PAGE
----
Federal investigators were focusing Monday on a descent mechanism as the possible cause of the crash of a Virgin Galactic space vehicle in the Mojave Desert that killed one pilot and injured a second.

Investigators with the National Transportation Safety Board have been at the crash scene of SpaceShip Two in the Antelope Valley since Saturday along with its acting Chairman Christopher A. Hart, who is serving as the agency’s spokesman.

SpaceShipTwo crashed Friday morning minutes into a test flight, sending pieces scattered for miles in empty Mojave Desert scrub just east of Red Rock Canyon Park. Co-Pilot Michael Alsbury, 39, was killed in the crash while pilot Peter Siebold, 43, parachuted to safety but was injured.

Hart said at the Mojave Air & Space Port, where the flight originated, that the co-pilot might have prematurely released a lever unlocking a device that slows the spacecraft down after reaching sub-orbital altitude. Moments later the craft disintegrated.

However, Hart warned it was far too soon to conclude that pilot error was indeed the cause of the crash.

The crash marked a huge setback for billionaire Richard Branson, who founded the company in 2004 to carry passengers up to an altitude of 62 miles above the Earth. Branson was at the scene over the weekend as well.

On Monday, Branson spoke out on U.S. morning talk shows and reiterated his commitment to continue developing a commercial passenger space craft.

“It’s a grand program which has had a horrible setback, but I don’t think anybody watching this program would want us to abandon it at this stage,” he said, on the "Today" show.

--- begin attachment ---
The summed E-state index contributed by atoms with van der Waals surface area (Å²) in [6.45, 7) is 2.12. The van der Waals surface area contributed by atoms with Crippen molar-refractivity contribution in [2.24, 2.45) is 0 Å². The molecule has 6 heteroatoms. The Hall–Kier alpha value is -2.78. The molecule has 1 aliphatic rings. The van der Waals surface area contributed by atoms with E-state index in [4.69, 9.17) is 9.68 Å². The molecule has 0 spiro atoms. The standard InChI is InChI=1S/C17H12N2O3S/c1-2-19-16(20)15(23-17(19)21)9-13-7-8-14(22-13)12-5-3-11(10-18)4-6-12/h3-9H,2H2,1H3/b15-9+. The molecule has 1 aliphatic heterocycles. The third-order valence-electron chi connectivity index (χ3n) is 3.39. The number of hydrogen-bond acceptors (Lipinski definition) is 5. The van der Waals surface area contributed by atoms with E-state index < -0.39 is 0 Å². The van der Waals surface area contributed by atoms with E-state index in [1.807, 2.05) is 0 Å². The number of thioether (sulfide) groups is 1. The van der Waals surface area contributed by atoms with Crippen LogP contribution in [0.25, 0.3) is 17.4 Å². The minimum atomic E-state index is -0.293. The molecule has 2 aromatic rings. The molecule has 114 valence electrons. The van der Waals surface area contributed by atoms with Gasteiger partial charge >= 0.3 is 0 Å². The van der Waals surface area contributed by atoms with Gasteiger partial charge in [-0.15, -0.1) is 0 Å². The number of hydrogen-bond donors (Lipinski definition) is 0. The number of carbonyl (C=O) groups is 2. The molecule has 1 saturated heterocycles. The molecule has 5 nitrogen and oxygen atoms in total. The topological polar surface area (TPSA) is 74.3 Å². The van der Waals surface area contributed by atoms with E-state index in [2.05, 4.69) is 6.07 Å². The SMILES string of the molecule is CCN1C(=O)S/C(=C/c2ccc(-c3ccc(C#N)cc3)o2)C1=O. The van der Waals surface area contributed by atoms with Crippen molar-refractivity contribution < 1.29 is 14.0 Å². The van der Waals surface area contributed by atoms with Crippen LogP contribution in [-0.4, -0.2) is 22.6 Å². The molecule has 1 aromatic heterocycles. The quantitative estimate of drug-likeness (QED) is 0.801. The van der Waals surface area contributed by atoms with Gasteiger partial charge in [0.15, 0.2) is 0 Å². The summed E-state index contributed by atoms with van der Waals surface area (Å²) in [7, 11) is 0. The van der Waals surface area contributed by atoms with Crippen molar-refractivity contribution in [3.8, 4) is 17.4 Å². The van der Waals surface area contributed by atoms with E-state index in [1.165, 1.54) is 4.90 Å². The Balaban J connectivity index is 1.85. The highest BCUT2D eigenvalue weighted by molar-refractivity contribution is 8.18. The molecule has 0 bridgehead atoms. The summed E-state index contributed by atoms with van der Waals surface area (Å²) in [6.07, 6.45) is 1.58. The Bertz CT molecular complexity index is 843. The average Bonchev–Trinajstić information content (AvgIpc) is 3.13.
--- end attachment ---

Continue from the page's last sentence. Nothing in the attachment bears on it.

Friday’s test flight was done with partner Scaled Composites, which designed the aircraft and was started by aviation pioneer Burt Rutan. It is now a subsidiary of Northrop Grumman Corp.

In January, the SpaceShipTwo completed its third successful rocket-powered test flight when it reached an altitude of 71,000 feet, the highest to date, and a speed of Mach 1.4. During that flight, the craft was powered by a rubber-based fuel.

During Saturday’s flight it was using a new plastic-based fuel, leading to some speculation about whether the fuel might have been a factor in the crash. However, Hart said FAA was a “long way” from finding the cause.

In May, Virgin Galactic reached an agreement with the FAA to set parameters on how the flights will take place in national airspace. About 700 people had signed up to fly on the six-passenger craft, which could have started flights as early as next year from New Mexico. Tickets cost roughly $250,000.

“I think this means that you are not seeing commercial flights next year and perhaps for another two or three years,” said Marco Caceres, senior analyst and director of space studies for aerospace research firm Teal Group.

The crash follows by three days the crash of another commercial spacecraft. An Orbital Sciences rocket carrying supplies to the International Space Station crashed seconds after liftoff in Virginia on Tuesday.

SpaceShipTwo took off with carrier aircraft WhiteKnightTwo at about 9 a.m. from the Mojave Air & Space Port in the Antelope Valley. Problems developed after the space vehicle was released and ignited its rocket engines.

The company first reported there was an “anomaly” with the flight six minutes after takeoff in a 10:14 a.m. tweet. The WhiteKnightTwo returned safely. The company said in a prepared statement at its website it would “work closely with the relevant authorities to determine the cause of the accident and provide updates as soon as we are able to do so.”

Virgin Galactic is by far the leader in commercial space operations. Its closest competitor is XCOR Aerospace, also at the Mojave Air & Space Port, which is developing a two-seat suborbital vehicle to take up a paying passengers and scientific experiments into near-space.

Technology entrepreneur Jeff Bezos, chief executive of Amazon.com Inc. and owner of the Washington Post, is developing a suborbital vehicle at his spaceflight startup, Blue Origin, in Kent, Wash. Caceres said he is much further behind.